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China is about to enact a law to safeguard property rights

BEIJING—China's legislature is about to enact a hotly contested law safeguarding the rights of property owners, a landmark in a nation that still says it hews to socialism but creates new millionaires by the month.

The property rights proposal, debated over five years, is the most disputed draft law in modern times. Sentiments are running so high that censors this year have blocked most opponents from airing their views in domestic media.

Some 3,000 members of the National People's Congress are expected to press the "yes" button on the proposal Friday morning (10:30 p.m. Thursday EDT).

Proponents of the draft law say it's a milestone, further enshrining property owners' rights since the 2004 enactment of a constitutional amendment that says citizens' property is "inviolable." In theory, the law should help citizens fight indiscriminate seizures of land as well as protect a growing class of urban homeowners.

Land grabs for industrial and real estate development have sparked violent unrest in China, often pitting poor farmers against officials who are in cahoots with business owners.

Debate about property rights, however, goes to the core of China's modern identity, drawing out opponents who think that the world's most populous nation is marching too quickly toward a free-market society marked by inequality.

"China's reforms have hit a critical point and are encountering strong opposition," said Hu Xingdou, an economist at the Beijing Institute of Technology.

The 40-page draft law, with 247 articles, delves into issues that affect numerous urban dwellers, such as the ownership of garages and parking lots, the functioning of homeowners' associations and the renewal of land leases. In China, the state remains the sole owner of all land, which is leased, often for 70-year periods.

Since many of China's 750 million or so rural residents live on land collectively owned under a 58-year-old communist system, unable to buy or sell, the proposal only leaves them further behind urban dwellers who are building equity in property, some experts said.

Opening debate on the draft law six days ago, Vice Chair Wang Zhaoguo said that property ownership was "increasing with each passing day" and that owners "urgently require effective protection of their own lawful property accumulated through hard work."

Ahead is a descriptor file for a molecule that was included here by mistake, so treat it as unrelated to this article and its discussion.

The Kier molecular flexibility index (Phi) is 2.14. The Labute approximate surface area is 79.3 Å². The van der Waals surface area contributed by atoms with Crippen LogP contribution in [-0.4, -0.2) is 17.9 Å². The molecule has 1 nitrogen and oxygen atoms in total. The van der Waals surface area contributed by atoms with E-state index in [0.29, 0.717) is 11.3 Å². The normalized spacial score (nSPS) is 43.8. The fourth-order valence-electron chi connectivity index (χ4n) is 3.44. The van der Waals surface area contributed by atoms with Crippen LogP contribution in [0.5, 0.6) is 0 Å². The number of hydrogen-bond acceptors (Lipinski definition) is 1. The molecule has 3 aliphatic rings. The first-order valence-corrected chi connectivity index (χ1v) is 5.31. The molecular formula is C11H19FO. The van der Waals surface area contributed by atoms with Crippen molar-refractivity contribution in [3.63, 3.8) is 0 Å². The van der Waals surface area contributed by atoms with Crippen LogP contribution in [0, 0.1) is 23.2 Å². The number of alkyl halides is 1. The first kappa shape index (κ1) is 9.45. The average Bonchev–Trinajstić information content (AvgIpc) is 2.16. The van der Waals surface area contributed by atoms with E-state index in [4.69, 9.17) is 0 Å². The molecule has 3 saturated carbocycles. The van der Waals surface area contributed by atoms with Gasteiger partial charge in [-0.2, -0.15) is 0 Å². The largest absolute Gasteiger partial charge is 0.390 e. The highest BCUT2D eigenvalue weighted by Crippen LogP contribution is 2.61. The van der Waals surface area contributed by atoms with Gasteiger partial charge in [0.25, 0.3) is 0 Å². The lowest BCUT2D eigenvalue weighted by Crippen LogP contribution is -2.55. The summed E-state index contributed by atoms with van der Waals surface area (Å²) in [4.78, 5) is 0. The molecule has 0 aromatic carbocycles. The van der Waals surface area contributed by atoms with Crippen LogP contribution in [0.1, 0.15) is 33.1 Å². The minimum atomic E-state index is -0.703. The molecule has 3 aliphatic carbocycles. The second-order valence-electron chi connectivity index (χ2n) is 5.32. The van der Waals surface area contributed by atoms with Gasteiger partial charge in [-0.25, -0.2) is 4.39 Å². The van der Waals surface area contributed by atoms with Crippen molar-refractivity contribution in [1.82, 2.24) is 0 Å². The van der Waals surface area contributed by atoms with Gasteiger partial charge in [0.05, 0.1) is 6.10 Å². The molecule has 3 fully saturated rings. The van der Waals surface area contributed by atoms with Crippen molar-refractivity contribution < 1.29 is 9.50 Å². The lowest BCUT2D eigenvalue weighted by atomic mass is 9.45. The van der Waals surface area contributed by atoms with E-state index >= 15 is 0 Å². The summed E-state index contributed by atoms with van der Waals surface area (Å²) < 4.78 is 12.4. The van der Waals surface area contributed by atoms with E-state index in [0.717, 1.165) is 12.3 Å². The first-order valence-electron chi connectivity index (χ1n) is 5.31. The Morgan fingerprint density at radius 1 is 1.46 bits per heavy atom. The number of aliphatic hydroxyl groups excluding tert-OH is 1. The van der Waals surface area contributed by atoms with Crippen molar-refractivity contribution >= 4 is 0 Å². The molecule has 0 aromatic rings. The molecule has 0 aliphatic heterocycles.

Last year, the delegates tabled the draft law amid fierce opposition. This year, some 3,275 people, including retired army generals and 30 or so retired officials with ranks above deputy minister, signed an open letter opposing elements of the law. The letter criticized the government for cases in which embezzling managers have seized control of state-owned factories.

The critics include active party members who are disgruntled by market reforms, which have lifted hundreds of millions of Chinese from poverty but also sparked often-chaotic development and undermined core concepts of socialism.

"I am not one of those extreme leftists who defend public ownership rigidly," said Yang Fan, an economist at China Politics and Law University who signed the letter.

But Yang said the draft law failed to hinder the state from recouping assets embezzled by officials if the assets were under the names of relatives.

"This is very dangerous because China doesn't have a property registration system as in the West," Yang said.

Hu, a proponent of the law, said he thought it would fortify China's private sector, which accounts for about half the output of the world's fourth-largest economy.

The state news agency, Xinhua, said the draft law had undergone at least 60 revisions, a sign of legislators' interest in property issues and their desire not to be seen as yes-men of the long-ruling Communist Party.

The government stifled public debate outside legislative confines, barring domestic news media from discussing the issue beyond authorized reports.

Soon, the official focus will be on another topic: how to create and collect property taxes.


(McClatchy Newspapers special correspondent Fan Linjun contributed to this report from Beijing.)


(c) 2007, McClatchy-Tribune Information Services.

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